Northville State Hospital
Located in Northville, MI
- Also Known As:Northville Regional Psychiatric Hospital, NSH, NRPH
- Genre:Psychiatric Hospital
- Age:66 years
- Demo / Renovated:N/A
- Decaying for:14 years
- Last Known Status:Abandoned
Photo © 2010 Tom Kirsch, opacity.us
Northville State Hospital History
The story of Northville State Hospital begins in the 1940s, when many of the psychiatric hospitals in the U.S. were teeming far beyond their capacities. The facilities near the burgeoning city of Detroit were completely full; the massive Eloise Hospital was reaching 10,000 residents by the Great Depression, Pontiac's aging campus was nearing the 3,000 mark, and even the relatively new 1930 Ypsilanti State Hospital reached its limit of 4,000 patients at this time. The state of Michigan purchased 453 acres of woodlands about 2 miles from the Wayne County Training School in Northville in the mid-1940s to construct a brand new hospital for psychiatric services; opened in 1952, it was considered the most cutting-edge facility in the country. The twenty building campus consisted of a steam power plant, laundry building, kitchen and bakery, indoor swimming pool, gymnasium, movie theater, bowling alley, employee quarters, and several cottage-style patient dormitories, surrounded by a massive nine story tower complex.
Despite the grandiosity of Northville State Hospital, it was no stranger to overcrowding. The 650-bed facility was regularly treating over 1,000 patients during the early years; some even had to sleep in the gymnasium until rooms could be found. The overcrowding subsided as patient population began to decline during the 1970s, although this had led to new problems - budget cuts and the advent of drug therapy had begun to change life in the wards. An investigative report by the Detroit News in 1983 found disturbing evidence of custodial care, or "warehousing," as patients were left to idle or watch television on heavy doses of medication. The report also found the hospital to be rife with assault, neglect, rape, and racism; escapes were also commonplace.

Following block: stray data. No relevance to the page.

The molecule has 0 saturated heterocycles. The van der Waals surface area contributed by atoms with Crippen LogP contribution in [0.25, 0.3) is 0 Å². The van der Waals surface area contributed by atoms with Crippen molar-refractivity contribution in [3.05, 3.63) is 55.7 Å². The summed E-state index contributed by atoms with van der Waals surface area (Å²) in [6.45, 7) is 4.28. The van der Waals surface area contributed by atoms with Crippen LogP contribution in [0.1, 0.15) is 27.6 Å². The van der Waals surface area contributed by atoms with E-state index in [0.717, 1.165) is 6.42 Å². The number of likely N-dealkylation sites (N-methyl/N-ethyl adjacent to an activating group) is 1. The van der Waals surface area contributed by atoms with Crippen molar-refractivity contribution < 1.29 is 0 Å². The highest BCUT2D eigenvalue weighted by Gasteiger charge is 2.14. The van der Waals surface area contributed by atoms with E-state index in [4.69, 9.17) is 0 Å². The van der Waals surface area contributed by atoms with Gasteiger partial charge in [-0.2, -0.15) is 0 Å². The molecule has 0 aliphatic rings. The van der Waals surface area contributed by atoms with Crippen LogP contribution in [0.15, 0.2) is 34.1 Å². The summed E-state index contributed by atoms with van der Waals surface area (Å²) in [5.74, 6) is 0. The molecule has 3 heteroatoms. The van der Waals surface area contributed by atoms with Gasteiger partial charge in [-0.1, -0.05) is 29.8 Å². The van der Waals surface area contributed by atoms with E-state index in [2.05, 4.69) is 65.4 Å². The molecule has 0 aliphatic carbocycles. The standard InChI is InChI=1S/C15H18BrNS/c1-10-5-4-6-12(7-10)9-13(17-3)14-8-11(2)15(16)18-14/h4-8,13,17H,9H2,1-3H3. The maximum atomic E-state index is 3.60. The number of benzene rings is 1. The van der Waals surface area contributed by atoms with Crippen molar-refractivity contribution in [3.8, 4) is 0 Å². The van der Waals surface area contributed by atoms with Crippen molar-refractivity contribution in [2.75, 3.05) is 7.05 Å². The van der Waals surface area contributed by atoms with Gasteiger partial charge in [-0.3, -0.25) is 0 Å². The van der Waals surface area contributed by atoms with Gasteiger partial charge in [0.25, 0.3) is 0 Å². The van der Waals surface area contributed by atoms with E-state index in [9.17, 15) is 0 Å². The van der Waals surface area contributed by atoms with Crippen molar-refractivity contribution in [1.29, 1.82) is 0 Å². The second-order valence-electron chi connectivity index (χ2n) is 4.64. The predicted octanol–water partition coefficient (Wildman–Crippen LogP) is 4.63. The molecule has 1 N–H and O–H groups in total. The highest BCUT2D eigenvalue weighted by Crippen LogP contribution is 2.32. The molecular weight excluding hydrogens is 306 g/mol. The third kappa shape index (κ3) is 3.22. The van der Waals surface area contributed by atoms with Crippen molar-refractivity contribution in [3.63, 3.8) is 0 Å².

By the 1990s, psychiatric hospitals across the country were downsizing or closing all together; Northville, being only forty years old, would be one of few state hospitals in operation in Michigan. In 1995 it was re-named the Northville Regional Psychiatric Hospital to reflect the broader extent of the hospital's reach, and the population slowly dwindled until it wasn't cost-effective to remain open. The last patient left in May of 2003, and the hospital was shuttered.
The state fought to sell the property as quickly as possible, but the cleanup costs were extraordinary; asbestos abatement, underground tunnels, and a contaminated power plant were all big ticket items. In 2006, the property was sold to a developer called REIS for $31 million dollars; roughly half of what the state claimed it was worth. The proposed development of the land was massive; 1,000 homes, restaurants, an office park and even a school were all planned. The city strongly resisted, and court battles ensued.
In 2007, four mobile homes were moved on the property under the guise of site security, but it turns out REIS was charging rent to families who, after moving in, filed a petition to annex the property into the nearby town of Livonia. This strange legal loophole was possible and would presumably give Livonia the right to allow REIS to develop the property under looser restrictions. After many lawsuits, the residents of Livonia eventually rejected the annexation proposal in 2008.
REIS continued to stir the pot when they deforested the woodlands on the eastern side of the property, killing some trees that were over 200 years old. Eventually, the township agreed to purchase three-quarters of the property from REIS for $21 million, and left the developer to do what they want with the rest. Northville is currently planning an $82 million dollar project to convert their share of the land into a nature preserve and park, which includes hiking trails and even a sledding hill made from "recycled hospital material." Some contaminated buildings have been razed, such as the power plant and a nurse's dormitory, but the majority of the campus remains vacant until the project is funded.